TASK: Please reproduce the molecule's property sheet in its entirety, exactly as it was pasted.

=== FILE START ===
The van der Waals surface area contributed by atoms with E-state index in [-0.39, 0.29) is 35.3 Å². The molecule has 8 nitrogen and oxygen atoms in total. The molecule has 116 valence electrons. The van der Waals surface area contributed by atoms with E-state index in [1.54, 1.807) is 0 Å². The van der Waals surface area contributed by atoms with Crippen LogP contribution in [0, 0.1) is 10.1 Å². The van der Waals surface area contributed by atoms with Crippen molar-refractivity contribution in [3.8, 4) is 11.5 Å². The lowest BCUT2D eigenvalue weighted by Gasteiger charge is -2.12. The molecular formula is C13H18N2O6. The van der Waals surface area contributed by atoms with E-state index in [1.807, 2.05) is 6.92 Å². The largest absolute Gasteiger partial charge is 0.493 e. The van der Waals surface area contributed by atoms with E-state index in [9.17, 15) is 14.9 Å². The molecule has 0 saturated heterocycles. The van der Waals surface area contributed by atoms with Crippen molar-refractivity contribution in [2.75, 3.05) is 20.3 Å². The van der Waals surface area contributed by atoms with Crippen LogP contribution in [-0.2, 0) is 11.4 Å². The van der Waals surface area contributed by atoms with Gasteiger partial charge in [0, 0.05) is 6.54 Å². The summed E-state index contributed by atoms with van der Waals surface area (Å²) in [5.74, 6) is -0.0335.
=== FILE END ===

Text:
The van der Waals surface area contributed by atoms with E-state index in [-0.39, 0.29) is 35.3 Å². The molecule has 8 nitrogen and oxygen atoms in total. The molecule has 116 valence electrons. The van der Waals surface area contributed by atoms with E-state index in [1.54, 1.807) is 0 Å². The van der Waals surface area contributed by atoms with Crippen LogP contribution in [0, 0.1) is 10.1 Å². The van der Waals surface area contributed by atoms with Crippen molar-refractivity contribution in [3.8, 4) is 11.5 Å². The lowest BCUT2D eigenvalue weighted by Gasteiger charge is -2.12. The molecular formula is C13H18N2O6. The van der Waals surface area contributed by atoms with E-state index in [1.807, 2.05) is 6.92 Å². The largest absolute Gasteiger partial charge is 0.493 e. The van der Waals surface area contributed by atoms with E-state index in [9.17, 15) is 14.9 Å². The molecule has 0 saturated heterocycles. The van der Waals surface area contributed by atoms with Crippen molar-refractivity contribution in [2.75, 3.05) is 20.3 Å². The van der Waals surface area contributed by atoms with Crippen LogP contribution in [-0.2, 0) is 11.4 Å². The van der Waals surface area contributed by atoms with Gasteiger partial charge in [0, 0.05) is 6.54 Å². The summed E-state index contributed by atoms with van der Waals surface area (Å²) in [5.74, 6) is -0.0335.